Hundreds of supernovas are discovered every year, most in dim galaxies with names like UGC 10610 or NGC 2554. It takes a good star chart and a determined amateur astronomer to find these little buggers concealed in their galactic hideouts. That’s why when news comes of a supernova in a Messier galaxy, we get excited.
Galaxies in the catalog prepared by 18th century French comet hunter Charles Messier are bright and relatively close. After all, those were the only ones astronomers could see at the time using the technology of the day. Messier’s favorite scope had a mirror only 7.5 inches (19 cm) in diameter, barely equivalent to one of today’s common 6-inch reflecting telescopes, but with it, he discovered numerous new star clusters and galaxies.
So when news came on March 21 that M. Sugano, of Kakogawa, Japan had spotted a new supernova in the galaxy M65 – the 65th entry in Messier’s catalog of 110 objects – amateur astronomers expected the star to brighten to magnitude 11 or 12, shiny enough to nab in even a pedestrian 4.5-inch reflector.
Fine and good, but thanks to dust, that may never happen. Now known officially as supernova 2013am, the new star was very faint when Sugano first spotted it. Nothing unusual there. Both amateur and professional astronomers keep such a close eye on the sky these days with nightly vigils and automated surveys, most supernovas are discovered near the start of their eruptions when they’re still dim.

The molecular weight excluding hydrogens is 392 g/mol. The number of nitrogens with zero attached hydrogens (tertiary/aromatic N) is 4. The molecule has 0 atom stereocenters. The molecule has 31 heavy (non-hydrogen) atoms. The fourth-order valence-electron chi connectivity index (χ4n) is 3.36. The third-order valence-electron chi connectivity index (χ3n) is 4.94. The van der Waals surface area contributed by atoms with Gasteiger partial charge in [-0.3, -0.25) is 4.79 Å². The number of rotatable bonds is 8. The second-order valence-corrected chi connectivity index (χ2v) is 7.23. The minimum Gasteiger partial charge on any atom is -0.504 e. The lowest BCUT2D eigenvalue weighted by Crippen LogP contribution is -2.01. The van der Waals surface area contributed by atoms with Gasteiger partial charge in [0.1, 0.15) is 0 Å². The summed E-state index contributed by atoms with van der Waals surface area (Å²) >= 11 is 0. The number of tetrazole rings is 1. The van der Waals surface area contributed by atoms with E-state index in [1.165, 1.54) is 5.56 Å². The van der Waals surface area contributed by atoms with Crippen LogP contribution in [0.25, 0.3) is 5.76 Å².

Within a week, a typical nearby supernova beams brightly enough to show in amateur telescopes. Not 2013am. It’s been 10 days and the star remains stubbornly faint. Professional astronomers examined the light of the supernova on March 22 and gleaned a couple interesting tidbits. First, the blast is tearing the it apart, sending debris into space at over 4,300 miles (7,000 km) per second. Second, the star’s light is “reddened” or dimmed by dust along our line of sight.
Looking at photos of M65 you can see that the supernova lies along or inside a dark patch of interstellar dust, so called because it’s sprinkled among and between the stars. The dust originates from current and previous generations of stars that have lost material to space both gently as they evolve and through supernova explosions.
My hunch is that this dusty redoubt blocks and reddens the light of 2013am much the way a volcanic dust or a sand storm absorbs and reddens the light of the sun. Astronomers called the phenomenon extinction. When it comes to dimming stars, all colors of light are not created equal. Fine dust preferentially scatters away more blue light than red, giving otherwise hot blue stars a warm red tone shown so well in Bill’s photo.
2013am is laying low and playing hard to see for now. It’s possible the star may still brighten enough to show in small telescopes. We’ll just have to wait and see. You can monitor Dave Bishop’s M65 supernova page for further developments.
Last night under a very dark sky I glimpsed it in a 15-inch (37 cm) telescope at the limit of my vision at around magnitude 16. It reminded me of finding one of my daughters hidden behind the closet door in a game of hide-and-seek. Gotcha!